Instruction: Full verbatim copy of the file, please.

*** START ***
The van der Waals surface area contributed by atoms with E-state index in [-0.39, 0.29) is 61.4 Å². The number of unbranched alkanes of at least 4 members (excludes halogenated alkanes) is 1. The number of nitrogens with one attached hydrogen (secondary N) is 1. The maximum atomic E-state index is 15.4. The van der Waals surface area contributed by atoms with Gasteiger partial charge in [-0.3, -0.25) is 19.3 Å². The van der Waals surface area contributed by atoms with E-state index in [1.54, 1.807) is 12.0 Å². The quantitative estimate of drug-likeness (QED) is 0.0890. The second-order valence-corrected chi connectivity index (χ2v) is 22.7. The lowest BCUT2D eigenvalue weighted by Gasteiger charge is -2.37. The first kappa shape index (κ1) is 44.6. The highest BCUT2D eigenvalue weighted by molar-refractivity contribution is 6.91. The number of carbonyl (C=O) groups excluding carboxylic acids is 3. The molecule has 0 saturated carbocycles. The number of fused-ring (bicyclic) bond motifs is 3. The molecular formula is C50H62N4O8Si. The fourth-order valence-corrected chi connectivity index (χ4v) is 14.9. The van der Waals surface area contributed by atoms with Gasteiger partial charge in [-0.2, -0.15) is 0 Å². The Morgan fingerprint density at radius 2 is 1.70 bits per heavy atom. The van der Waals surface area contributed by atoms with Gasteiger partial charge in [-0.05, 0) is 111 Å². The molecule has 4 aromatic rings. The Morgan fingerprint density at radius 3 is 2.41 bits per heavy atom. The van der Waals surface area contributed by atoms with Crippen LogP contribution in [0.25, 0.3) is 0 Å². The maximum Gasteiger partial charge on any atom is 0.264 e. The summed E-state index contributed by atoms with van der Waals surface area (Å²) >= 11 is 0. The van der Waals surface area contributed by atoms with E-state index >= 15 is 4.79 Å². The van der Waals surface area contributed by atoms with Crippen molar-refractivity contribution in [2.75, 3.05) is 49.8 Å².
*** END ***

The van der Waals surface area contributed by atoms with E-state index in [-0.39, 0.29) is 61.4 Å². The number of unbranched alkanes of at least 4 members (excludes halogenated alkanes) is 1. The number of nitrogens with one attached hydrogen (secondary N) is 1. The maximum atomic E-state index is 15.4. The van der Waals surface area contributed by atoms with Gasteiger partial charge in [-0.3, -0.25) is 19.3 Å². The van der Waals surface area contributed by atoms with E-state index in [1.54, 1.807) is 12.0 Å². The quantitative estimate of drug-likeness (QED) is 0.0890. The second-order valence-corrected chi connectivity index (χ2v) is 22.7. The lowest BCUT2D eigenvalue weighted by Gasteiger charge is -2.37. The first kappa shape index (κ1) is 44.6. The highest BCUT2D eigenvalue weighted by molar-refractivity contribution is 6.91. The number of carbonyl (C=O) groups excluding carboxylic acids is 3. The molecule has 0 saturated carbocycles. The number of fused-ring (bicyclic) bond motifs is 3. The molecular formula is C50H62N4O8Si. The fourth-order valence-corrected chi connectivity index (χ4v) is 14.9. The van der Waals surface area contributed by atoms with Gasteiger partial charge in [-0.2, -0.15) is 0 Å². The Morgan fingerprint density at radius 2 is 1.70 bits per heavy atom. The van der Waals surface area contributed by atoms with Gasteiger partial charge in [-0.05, 0) is 111 Å². The molecule has 4 aromatic rings. The Morgan fingerprint density at radius 3 is 2.41 bits per heavy atom. The van der Waals surface area contributed by atoms with Crippen LogP contribution in [0.25, 0.3) is 0 Å². The maximum Gasteiger partial charge on any atom is 0.264 e. The summed E-state index contributed by atoms with van der Waals surface area (Å²) >= 11 is 0. The van der Waals surface area contributed by atoms with E-state index >= 15 is 4.79 Å². The van der Waals surface area contributed by atoms with Crippen molar-refractivity contribution in [2.75, 3.05) is 49.8 Å².